The outbreak of the German-Soviet war in 1941 came about from the errors which Hitler and Stalin committed when judging the situation in the international arena after the capitulation of France. (p.772)

Mibelz

Correction:
"Together with the lack of defence plans, the Red Army units on the front were doomed, taken by surprise by the German attack on June 22, 1941.
The outbreak of the German-Soviet war in 1941 came about from the errors which Hitler and Stalin committed when judging the situation in the international arena after the capitulation of France." (p.773)

Steve

Whilst Hitler clearly had his own expansionist motives for the attack, he also had rational strategic reasons, including prevention (though not quite imminent preemption). The evidence Stalin had similar motives in reverse is overwhelming, and the Red Army was clearly being deployed forward for offensive operations actually discussed and planned for at the highest level, as revealed in contemporary sources, including an actual plan of a first strike offensive by the Soviet General Staff. Stalin intended to hit first, but needed some months more to complete his dispositions. He had said the Soviet Union would intervene at the time of its choosing and maximum advantage when the capitalist states (including Germany) were reaching exhaustion, but he did not expect Germany's rapid victories. Still Germany was still fighting Britain and its allies, and was until 1941 very weak in the East. The vast numbers of armaments and men mobilised by Stalin were only enabled by massive preparations, eg some 24000 tanks compared to Germany's 3500. Quite a few historians have detailed aspects of this, Suvorov's latest (The Chief Culprit) is a good start, though his conclusion as to timing is a bit out.

The myth is that Stalin only wanted peace and would never dream of attacking, he invaded many nations including China before Hitler invaded the USSR. It is absurd to be duped by the Stalin myth in the 21st century, and there is no excuse for it. What's more the Soviets also killed many millions of people, and started on it well before the Nazis, in fact things were almost as bad under Lenin as Stalin, see eg Gellately's Lenin Hitler and Stalin, or Rayfield's Stalin and his Hangmen. Stalin himself had as little respect for human life or liberty as Hitler, at least.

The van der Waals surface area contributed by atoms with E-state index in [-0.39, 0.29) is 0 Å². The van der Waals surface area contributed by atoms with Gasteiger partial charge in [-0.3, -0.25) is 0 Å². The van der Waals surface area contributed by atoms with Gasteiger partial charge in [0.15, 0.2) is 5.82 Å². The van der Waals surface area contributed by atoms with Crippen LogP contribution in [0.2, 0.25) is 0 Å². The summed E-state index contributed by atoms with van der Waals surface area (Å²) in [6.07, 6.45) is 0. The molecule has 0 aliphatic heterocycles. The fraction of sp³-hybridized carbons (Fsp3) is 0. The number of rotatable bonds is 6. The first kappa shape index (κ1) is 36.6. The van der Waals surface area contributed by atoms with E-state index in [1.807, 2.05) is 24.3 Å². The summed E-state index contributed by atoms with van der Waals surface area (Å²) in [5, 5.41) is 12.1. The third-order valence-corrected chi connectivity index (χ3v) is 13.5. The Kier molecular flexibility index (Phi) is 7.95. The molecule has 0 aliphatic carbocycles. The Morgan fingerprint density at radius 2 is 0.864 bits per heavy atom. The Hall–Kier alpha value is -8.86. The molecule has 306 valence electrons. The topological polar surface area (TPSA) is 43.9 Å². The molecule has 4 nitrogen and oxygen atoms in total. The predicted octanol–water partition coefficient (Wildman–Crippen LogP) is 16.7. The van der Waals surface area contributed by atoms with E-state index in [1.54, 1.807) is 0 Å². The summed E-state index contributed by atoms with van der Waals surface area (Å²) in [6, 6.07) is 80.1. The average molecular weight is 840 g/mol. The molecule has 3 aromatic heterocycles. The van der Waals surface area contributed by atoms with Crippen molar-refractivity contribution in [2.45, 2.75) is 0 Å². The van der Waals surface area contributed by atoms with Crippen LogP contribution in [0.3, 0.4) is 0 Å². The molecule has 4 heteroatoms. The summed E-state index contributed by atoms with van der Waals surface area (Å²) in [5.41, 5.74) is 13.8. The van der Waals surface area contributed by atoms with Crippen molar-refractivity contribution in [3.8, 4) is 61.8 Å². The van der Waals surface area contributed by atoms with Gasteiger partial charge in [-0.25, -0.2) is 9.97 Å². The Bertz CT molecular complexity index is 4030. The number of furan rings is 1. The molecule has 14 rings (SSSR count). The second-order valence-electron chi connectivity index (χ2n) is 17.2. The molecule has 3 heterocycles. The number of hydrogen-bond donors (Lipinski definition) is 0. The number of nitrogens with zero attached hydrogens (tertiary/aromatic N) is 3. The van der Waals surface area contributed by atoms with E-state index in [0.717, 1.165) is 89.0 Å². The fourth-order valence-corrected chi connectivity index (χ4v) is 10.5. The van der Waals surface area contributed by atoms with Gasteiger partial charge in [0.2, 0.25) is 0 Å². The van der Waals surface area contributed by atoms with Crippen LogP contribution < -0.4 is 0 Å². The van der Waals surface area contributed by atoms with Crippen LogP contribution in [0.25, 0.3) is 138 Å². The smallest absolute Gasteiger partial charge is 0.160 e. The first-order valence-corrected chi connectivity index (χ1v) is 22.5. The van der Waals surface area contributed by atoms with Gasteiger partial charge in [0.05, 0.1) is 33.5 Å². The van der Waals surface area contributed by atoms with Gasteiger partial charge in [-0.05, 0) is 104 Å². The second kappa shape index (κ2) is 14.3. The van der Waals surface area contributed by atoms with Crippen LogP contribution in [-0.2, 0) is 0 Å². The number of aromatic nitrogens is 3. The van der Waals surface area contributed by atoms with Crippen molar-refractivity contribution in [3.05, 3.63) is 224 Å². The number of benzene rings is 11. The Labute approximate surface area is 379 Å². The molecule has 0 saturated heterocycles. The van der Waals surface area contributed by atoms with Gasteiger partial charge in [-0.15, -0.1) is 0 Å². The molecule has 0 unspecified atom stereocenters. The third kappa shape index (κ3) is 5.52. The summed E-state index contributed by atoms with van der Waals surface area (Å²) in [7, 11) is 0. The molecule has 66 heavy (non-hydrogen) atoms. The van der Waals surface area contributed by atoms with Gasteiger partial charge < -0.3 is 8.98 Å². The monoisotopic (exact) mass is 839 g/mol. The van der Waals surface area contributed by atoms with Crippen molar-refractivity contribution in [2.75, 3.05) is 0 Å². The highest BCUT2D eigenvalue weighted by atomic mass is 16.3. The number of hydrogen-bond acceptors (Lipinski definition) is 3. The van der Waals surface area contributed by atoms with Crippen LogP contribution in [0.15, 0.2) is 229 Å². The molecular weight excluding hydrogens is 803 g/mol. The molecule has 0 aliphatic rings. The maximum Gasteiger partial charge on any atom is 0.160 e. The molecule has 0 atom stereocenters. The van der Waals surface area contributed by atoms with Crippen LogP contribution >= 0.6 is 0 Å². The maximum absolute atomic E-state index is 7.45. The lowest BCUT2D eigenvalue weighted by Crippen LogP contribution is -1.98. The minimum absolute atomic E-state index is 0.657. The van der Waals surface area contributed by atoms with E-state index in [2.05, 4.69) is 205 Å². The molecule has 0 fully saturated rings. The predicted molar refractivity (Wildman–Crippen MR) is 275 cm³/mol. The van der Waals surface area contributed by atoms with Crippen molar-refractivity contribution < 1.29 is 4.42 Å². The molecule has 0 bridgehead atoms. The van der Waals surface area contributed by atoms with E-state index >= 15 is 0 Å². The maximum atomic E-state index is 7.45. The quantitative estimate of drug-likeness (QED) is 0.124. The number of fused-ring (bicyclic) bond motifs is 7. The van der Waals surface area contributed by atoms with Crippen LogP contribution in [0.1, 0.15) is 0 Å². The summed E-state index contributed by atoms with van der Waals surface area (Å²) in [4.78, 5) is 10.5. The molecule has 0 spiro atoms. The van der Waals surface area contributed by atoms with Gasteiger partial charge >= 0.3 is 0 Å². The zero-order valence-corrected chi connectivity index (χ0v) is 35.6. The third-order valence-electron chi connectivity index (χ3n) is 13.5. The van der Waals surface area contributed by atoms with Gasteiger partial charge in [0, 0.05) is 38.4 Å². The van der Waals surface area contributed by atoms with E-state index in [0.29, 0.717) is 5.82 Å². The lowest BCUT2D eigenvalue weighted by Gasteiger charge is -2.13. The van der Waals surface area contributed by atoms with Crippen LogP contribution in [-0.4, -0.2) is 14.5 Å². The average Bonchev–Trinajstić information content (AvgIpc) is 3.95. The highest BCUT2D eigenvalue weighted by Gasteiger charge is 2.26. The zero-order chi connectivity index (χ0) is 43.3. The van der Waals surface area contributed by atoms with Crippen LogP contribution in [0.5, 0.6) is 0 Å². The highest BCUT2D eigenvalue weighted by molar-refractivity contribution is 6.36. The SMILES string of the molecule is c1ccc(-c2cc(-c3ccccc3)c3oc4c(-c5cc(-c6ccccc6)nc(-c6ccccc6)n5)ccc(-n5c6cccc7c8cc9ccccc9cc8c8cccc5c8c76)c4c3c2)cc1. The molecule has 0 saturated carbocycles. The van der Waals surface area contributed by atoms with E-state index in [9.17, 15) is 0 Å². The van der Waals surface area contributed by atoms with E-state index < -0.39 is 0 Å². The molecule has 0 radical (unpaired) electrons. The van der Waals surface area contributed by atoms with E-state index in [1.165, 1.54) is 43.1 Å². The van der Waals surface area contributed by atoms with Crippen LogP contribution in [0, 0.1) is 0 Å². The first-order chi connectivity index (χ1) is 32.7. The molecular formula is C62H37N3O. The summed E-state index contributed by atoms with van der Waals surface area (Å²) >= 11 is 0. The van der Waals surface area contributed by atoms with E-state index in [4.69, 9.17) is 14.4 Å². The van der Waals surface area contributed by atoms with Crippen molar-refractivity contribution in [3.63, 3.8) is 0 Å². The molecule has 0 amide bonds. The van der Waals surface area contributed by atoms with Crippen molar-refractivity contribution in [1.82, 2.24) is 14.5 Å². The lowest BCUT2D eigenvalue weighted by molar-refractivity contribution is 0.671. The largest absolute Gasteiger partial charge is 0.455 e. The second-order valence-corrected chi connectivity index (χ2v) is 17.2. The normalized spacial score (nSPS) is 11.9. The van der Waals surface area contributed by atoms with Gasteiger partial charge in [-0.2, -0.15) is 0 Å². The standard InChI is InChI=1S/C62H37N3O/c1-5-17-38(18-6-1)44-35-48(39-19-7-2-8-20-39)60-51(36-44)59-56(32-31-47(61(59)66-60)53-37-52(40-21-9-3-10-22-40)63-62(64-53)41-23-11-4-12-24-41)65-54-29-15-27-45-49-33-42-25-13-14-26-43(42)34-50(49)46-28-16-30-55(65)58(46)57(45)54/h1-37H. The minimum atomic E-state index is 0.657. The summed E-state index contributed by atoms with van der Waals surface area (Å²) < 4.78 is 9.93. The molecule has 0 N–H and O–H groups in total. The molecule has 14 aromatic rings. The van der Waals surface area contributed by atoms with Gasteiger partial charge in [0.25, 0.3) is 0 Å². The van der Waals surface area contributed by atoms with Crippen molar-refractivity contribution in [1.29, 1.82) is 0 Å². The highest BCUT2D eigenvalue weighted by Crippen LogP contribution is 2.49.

Steve

"According to my understanding of the Molotov talks, Hitler did not wait for Stalin's answer but even before meeting with Molotov on Nov. 12, 1940 issued the directive ("Fuehrer-Weisung Nr.18") to prepare for the invasion of the Soviet Union."

This was a contingency plan, the final decision was not made until around March of 1941. Many people fail to understand the distinction, despite it often being expressly stated in the directives.

Chuck

You gave no evidence to support your categorical statement that Stalin's plans were a "myth".

The evidence that Stalin was planning an offensive war is overwhelming and irrefutable. The Germans made such incredible progress in the first couple of months because the Soviets had cleared all the roads in preparation for their own attack, and had removed the vast majority of their defensive positions.

In a vain attempt to politicize history, you have ignored the evidence which history has provided. Are you also holding on to the untenable position that the Germans were responsible for the massacre at Katyn?